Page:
Promising IndyCar future full of change

Drivers remain optimistic about the future of the sport-even after the death of Dan Wheldon-but prepare for a variety of moves in 2012 from the car to the competition

INDYCAR

His placement in the on the stage allowed him to be at the byroad of the sport.

To the CEO's left was the representation of the open wheel racing's past-the iconic Borg Warner Trophy that signifies the winner of Indianapolis' 500-mile race.

Just to his right sat the model of the newest version of the Izod IndyCar Series racing machine, with a transparent shell that allowed different designs to pop up from time to time.

Yet it was above Randy Bernard where the hopes and dreams lie for his trending but still growing sport  at the Hilbert Center Theater on Monday afternoon. A variety of expectations from television audiences to Twitter flashed above him as he tried to lay out the goals of the series in his third year of full time direction.

"It's very important that IndyCar gets out and leads," said Bernard-and to do that changes will be in order like never before in the series.

From a brand new chassis to a new direction in race enforcement along with safety changes made in the wake of Dan Wheldon's death, 2012 will feature a wide variety of adjustments to increase the relevancy of the open wheel series in the American and international racing worlds.

"We definitely had a roll going last year with engaging new fans and getting the spotlight on us," said Target Chip Ganassi driver Chip Ganassi on the season ahead-and they'll get the chance to do so again.

This campaign will feature the newly designed chassis from Dallara and three different engine manufactures-Chevrolet, Honda and Lotus-bringing that competition back to the series for the first time since 2005.

Normally an off time for the drivers following the season, the late fall and winter have featured a host of drivers hitting the tracks to test out the new cars before season opener at St. Petersburg on March 25th.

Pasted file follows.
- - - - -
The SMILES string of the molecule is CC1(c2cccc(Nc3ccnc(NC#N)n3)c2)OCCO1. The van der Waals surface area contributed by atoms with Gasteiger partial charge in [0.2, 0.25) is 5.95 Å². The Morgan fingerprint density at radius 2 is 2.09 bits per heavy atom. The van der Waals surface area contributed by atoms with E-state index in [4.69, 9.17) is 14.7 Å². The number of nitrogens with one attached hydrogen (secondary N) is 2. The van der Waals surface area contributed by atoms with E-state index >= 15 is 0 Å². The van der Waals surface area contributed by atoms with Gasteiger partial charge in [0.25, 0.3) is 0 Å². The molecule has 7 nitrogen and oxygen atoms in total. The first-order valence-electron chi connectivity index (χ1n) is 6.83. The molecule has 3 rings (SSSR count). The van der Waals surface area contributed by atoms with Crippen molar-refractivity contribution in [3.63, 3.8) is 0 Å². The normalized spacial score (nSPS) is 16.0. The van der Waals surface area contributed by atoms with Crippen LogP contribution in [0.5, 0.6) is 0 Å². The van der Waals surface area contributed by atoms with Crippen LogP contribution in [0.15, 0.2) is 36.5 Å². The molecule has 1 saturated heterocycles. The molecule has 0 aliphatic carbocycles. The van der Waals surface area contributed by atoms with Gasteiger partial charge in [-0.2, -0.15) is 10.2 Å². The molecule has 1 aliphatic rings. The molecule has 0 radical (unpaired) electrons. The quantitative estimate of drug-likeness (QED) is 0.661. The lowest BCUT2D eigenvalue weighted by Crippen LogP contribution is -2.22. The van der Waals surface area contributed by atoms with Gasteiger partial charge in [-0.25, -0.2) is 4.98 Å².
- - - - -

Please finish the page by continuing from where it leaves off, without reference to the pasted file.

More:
"It will spread it out a little," said Penske driver Will Power of the competition balance with the new car. "The old car had been so developed there were no secrets and every team had it and all the engines were the same.

"So with this you have a whole new car to develop."

Following the death of Wheldon in the final race of the 2011 season in Las Vegas, safety has become the paramount subject in the implementation of the new car. A number of features on the machine attempt to prevent past problems in the series with accidents, including wider sidepods to prevent side-by-side accidents and a rear-wheel well to prevent cars from going airborn.

That was what ended up causing the fatal injuries to Wheldon, who was launched into the air during the 15-car pileup in the Las Vegas race and into the catch fence which caused the fatal injury.

"I'm extremely pleased with how we communicate with IndyCar and Dallara and all the engine manufacturers to make the car safer," said veteran driver Tony Kanaan.

On top of that IndyCar will also feature new race director Beaux Barfield who replaces Brian Barnhardt who had a number of decisions questioned by drivers a season ago. He'll oversee a 15-race schedule that will feature a return to Detroit and Milwaukee along with the series' first ever trip to China.

A new website is being launched by IndyCar to be used in coverage of the sport which will see a full schedule broadcast on the NBC Sports Network and ABC. Bernard says he hopes for a 15 percent increase in viewership and attendance in 2012 as the series tries to make its mark in the mainstream of autosports as well as different segments of the populous.

"I'm so happy to see the attention everyone is putting on making things better," said driver Sam Schmidt Motorsports driver Alex Tagliani-and the evidence was all around Bernard on Monday.

 

 

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